Wednesday, August 3, 2011

Early Alfred Hitchcock film discovered (mostly)

Who among us can visualize Alfred Hitchcock at the age of 24? I know, right? In our cultural memory he has always been and always will be a portly 50ish, as if that's how he sprang fully formed from Zeus' film canister.

That's how old he was when his first significant credit hit the screen in 1923. One of his two films from that year, The White Shadow, is thought to be the earliest surviving Hitchcock feature. The Alfred Hitchcock Wiki entry on it is brief:
Directed by Graham Cutts and produced by Michael Balcon, and based on the novel "Children of Chance" by Michael Morton. Alfred Hitchcock handled the writing, editing, and art direction, as well as being the assistant director.  The film starred Betty Compson, Clive Brook, Henry Victor, A.B. Imeson, Olaf Hytten, and Daisy Campbell.

This melodrama about a pair of twins — one snow white pure, the other "without a soul," both played by Betty Compson  — has been lost for nearly ninety years. The first three of its original six reels, or about 30 minutes of it, have just been found in New Zealand.

The L.A. Times is where I found the story, which has by now been picked up all over the web:
"White Shadow's" director, Graham Cutts, is described by Sterritt as a "hack" who didn't take too kindly to Hitchcock to the point that his "professional jealousy toward the gifted upstart made the job all the more challenging."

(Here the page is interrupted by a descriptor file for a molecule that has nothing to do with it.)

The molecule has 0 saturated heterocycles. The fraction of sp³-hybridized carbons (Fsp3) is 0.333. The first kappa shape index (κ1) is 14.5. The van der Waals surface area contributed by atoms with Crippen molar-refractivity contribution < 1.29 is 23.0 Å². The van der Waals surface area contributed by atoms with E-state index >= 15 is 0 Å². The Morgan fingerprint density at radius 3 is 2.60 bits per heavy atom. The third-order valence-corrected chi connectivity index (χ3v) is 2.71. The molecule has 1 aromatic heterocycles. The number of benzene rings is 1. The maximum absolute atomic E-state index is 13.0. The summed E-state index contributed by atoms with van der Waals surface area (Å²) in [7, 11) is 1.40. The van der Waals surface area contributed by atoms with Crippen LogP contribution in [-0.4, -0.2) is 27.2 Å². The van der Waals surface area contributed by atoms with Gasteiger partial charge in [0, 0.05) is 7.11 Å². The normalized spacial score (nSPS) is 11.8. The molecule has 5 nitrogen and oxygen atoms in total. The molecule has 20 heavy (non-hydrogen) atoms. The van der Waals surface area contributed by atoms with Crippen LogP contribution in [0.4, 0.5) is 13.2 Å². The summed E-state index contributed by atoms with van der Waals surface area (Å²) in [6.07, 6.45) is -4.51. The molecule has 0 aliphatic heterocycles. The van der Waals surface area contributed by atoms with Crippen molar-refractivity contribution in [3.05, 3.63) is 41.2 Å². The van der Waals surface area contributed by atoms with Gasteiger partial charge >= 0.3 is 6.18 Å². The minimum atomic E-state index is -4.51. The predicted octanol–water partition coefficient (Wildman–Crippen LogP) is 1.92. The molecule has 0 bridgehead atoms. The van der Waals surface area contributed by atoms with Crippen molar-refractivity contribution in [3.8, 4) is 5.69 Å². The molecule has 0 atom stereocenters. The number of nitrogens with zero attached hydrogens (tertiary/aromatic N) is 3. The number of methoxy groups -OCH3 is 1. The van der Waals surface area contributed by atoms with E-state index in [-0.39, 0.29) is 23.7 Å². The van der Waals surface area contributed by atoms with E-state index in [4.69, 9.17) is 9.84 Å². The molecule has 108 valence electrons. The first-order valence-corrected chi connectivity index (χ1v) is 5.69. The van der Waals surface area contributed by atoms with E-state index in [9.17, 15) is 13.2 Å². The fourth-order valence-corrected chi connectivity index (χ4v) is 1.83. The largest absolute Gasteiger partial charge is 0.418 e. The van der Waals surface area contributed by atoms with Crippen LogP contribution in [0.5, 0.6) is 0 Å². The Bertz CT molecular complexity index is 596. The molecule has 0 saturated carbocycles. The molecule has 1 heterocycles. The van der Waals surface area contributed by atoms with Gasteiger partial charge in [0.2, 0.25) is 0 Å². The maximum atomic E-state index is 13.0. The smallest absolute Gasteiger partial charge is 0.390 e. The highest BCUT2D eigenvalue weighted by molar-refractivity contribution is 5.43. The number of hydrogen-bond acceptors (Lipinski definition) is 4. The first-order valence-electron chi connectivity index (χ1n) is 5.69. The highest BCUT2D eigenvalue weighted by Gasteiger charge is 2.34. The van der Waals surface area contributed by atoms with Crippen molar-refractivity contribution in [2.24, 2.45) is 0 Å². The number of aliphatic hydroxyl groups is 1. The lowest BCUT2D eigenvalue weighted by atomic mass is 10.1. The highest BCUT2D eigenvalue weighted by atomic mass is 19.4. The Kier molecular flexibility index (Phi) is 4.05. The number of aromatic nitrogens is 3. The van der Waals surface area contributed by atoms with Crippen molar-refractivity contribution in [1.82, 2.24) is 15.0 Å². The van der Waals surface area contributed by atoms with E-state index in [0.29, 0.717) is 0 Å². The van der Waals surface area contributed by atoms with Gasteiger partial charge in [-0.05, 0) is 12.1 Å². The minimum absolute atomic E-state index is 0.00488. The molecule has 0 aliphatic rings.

"White Shadow" was discovered in a collection of unidentified American nitrate prints that had been safeguarded at the New Zealand archive since 1989. That's when Tony Osborne, the grandson of New Zealand projectionist and collector Jack Murtagh, brought the highly unstable nitrate material to the archive. Because the archive only has the funding to restore its country's vintage films, experts couldn't spend much time with the American releases (though "White Shadow" was a British film it was released in the U.S. in 1924 by Lewis J. Selznick Enterprises).

There's plenty more at National Film Preservation Foundation, which spearheaded the research to identify early American films at the New Zealand Film Archive.
With mysterious disappearances, mistaken identity, steamy cabarets, romance, chance meetings, madness, and even the transmigration of souls, the wild plot crams a lot into six reels. Critics faulted the improbable story but praised the acting and 'cleverness of the production.'
Here's hoping the remaining three reels turn up before the Shawn Levy remake gets green-lighted.

Reports that The White Shadow was Hitch's first credit are not strictly accurate. Four films in 1922 credited him as "title designer," and earlier in 1923 he worked with director Cutts as assistant director and screenplay co-writer on Woman to Woman.

If you're in Beverly Hills Sept. 22, you can catch a restored print of The White Shadow at the Academy of Motion Picture Arts and Sciences' Samuel Goldwyn Theater. The program also will feature two recently rediscovered short films, including one directed by and starring silent-era superstar Mabel Normand. 

The Master of Suspense's 112th birthday arrives next week, Aug. 13.

And now I bid you "Good evening."